28, 2014
Crisis: Merkel, US "justice", Piketty * 2, Hedges, Personal
   "They who can give up essential 
   liberty to obtain a little temporary
   safety, deserve neither liberty
   nor safety."
   -- Benjamin Franklin [1]
   "All governments lie and nothing
   they say should be believed.
   -- I.F. Stone.
   "Power tends to corrupt, and   
   absolute power corrupts
   absolutely. Great men are        
   almost always bad men."
   -- Lord Acton

Prev- crisis -Next

1. Merkel urged to press Obama on NSA scandal ahead of
     Washington talks

2. US Govt Can Search Private Emails Stored Overseas:

3. Inequality hurts everyone apart from the super-rich –
     and here's why

4. Welcome to the Piketty revolution: “Capital in the 21st
     Century” is a game-changer (even if you never read it)

5. (2014) Directors Cut: Chris Hedges: "The many failures of
     US society and how change can occur"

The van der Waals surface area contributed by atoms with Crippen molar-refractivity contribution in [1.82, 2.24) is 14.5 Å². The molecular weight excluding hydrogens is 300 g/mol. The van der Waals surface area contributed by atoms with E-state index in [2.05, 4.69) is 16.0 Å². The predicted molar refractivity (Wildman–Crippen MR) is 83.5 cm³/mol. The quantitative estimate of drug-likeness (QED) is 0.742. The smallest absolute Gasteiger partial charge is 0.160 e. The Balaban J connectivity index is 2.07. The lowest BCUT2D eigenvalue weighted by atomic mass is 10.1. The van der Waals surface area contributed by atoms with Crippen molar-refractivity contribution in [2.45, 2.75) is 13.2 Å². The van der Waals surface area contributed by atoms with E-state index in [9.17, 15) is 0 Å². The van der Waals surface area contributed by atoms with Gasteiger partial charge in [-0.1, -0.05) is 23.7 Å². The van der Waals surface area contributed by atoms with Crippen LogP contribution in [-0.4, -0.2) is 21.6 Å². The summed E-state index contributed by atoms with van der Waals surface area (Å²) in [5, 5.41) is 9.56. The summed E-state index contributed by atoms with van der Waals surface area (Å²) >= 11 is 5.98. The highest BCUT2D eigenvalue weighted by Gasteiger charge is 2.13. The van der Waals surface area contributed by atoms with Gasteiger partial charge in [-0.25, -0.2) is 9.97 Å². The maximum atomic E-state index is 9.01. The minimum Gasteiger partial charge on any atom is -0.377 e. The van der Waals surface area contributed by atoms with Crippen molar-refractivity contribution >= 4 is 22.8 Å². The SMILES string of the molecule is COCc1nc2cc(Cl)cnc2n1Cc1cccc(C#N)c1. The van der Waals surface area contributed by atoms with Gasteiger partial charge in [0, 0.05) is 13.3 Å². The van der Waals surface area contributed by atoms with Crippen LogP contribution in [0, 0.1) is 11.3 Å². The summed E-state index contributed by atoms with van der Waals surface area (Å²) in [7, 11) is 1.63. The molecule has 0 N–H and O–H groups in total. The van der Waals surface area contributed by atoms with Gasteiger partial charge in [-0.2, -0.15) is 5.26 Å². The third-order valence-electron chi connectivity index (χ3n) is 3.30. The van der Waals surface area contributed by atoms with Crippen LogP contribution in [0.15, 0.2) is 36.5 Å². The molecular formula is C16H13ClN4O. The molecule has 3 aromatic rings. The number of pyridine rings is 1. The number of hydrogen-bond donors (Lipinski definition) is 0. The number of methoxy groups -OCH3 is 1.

6. Personal

About ME/CFS


This is the Nederlog of April 28. It is a crisis issue.

There are six items, of which the first five are about the crisis. Indeed, two are also about Piketty, but both are quite good, and you will probably learn some from reading them, as you probably will from watching Hedges.

The sixth item merely notes that I did not succeed in quite finishing the Multatuli- materials I want to copy, but I am busy with it.

1. Merkel urged to press Obama on NSA scandal ahead of Washington talks

The first item is an article by Philip Oltermann on The Guardian:
This starts as follows - and yes, Merkel and Obama are to meet coming Friday:

Angela Merkel should ask Barack Obama to destroy her NSA file when she meets the American president in Washington this week, a leading German opposition politician has told the Guardian.